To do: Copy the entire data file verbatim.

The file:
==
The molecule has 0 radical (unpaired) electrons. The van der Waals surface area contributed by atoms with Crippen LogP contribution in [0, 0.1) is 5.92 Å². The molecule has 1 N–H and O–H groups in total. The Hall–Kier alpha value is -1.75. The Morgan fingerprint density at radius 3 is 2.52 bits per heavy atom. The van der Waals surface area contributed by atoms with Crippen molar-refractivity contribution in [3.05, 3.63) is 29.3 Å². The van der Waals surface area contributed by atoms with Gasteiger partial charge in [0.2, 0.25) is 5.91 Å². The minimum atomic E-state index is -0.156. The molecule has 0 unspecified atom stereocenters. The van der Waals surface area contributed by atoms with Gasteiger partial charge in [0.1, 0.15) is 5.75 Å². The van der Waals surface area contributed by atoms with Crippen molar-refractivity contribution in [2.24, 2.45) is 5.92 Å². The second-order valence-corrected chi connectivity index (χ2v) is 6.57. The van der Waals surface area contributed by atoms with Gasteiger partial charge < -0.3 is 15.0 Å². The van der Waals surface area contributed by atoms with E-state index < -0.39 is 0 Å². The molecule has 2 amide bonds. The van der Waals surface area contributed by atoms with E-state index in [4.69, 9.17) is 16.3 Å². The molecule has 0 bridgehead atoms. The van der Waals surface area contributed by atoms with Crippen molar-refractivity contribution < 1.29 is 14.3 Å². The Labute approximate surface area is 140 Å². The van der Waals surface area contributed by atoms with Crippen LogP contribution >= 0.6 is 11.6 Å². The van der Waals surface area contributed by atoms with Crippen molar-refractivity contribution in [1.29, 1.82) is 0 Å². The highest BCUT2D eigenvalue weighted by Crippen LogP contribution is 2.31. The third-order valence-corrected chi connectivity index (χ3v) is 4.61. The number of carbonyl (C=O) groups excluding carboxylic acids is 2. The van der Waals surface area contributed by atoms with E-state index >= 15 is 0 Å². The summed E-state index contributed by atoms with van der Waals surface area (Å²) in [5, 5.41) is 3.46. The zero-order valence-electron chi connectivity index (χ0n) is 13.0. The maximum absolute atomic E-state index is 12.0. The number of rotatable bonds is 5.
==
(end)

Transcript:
The molecule has 0 radical (unpaired) electrons. The van der Waals surface area contributed by atoms with Crippen LogP contribution in [0, 0.1) is 5.92 Å². The molecule has 1 N–H and O–H groups in total. The Hall–Kier alpha value is -1.75. The Morgan fingerprint density at radius 3 is 2.52 bits per heavy atom. The van der Waals surface area contributed by atoms with Crippen molar-refractivity contribution in [3.05, 3.63) is 29.3 Å². The van der Waals surface area contributed by atoms with Gasteiger partial charge in [0.2, 0.25) is 5.91 Å². The minimum atomic E-state index is -0.156. The molecule has 0 unspecified atom stereocenters. The van der Waals surface area contributed by atoms with Gasteiger partial charge in [0.1, 0.15) is 5.75 Å². The van der Waals surface area contributed by atoms with Crippen molar-refractivity contribution in [2.24, 2.45) is 5.92 Å². The second-order valence-corrected chi connectivity index (χ2v) is 6.57. The van der Waals surface area contributed by atoms with Gasteiger partial charge < -0.3 is 15.0 Å². The van der Waals surface area contributed by atoms with E-state index < -0.39 is 0 Å². The molecule has 2 amide bonds. The van der Waals surface area contributed by atoms with E-state index in [4.69, 9.17) is 16.3 Å². The molecule has 0 bridgehead atoms. The van der Waals surface area contributed by atoms with Crippen molar-refractivity contribution < 1.29 is 14.3 Å². The Labute approximate surface area is 140 Å². The van der Waals surface area contributed by atoms with Crippen LogP contribution >= 0.6 is 11.6 Å². The van der Waals surface area contributed by atoms with Crippen molar-refractivity contribution in [1.29, 1.82) is 0 Å². The highest BCUT2D eigenvalue weighted by Crippen LogP contribution is 2.31. The third-order valence-corrected chi connectivity index (χ3v) is 4.61. The number of carbonyl (C=O) groups excluding carboxylic acids is 2. The van der Waals surface area contributed by atoms with E-state index >= 15 is 0 Å². The summed E-state index contributed by atoms with van der Waals surface area (Å²) in [5, 5.41) is 3.46. The zero-order valence-electron chi connectivity index (χ0n) is 13.0. The maximum absolute atomic E-state index is 12.0. The number of rotatable bonds is 5.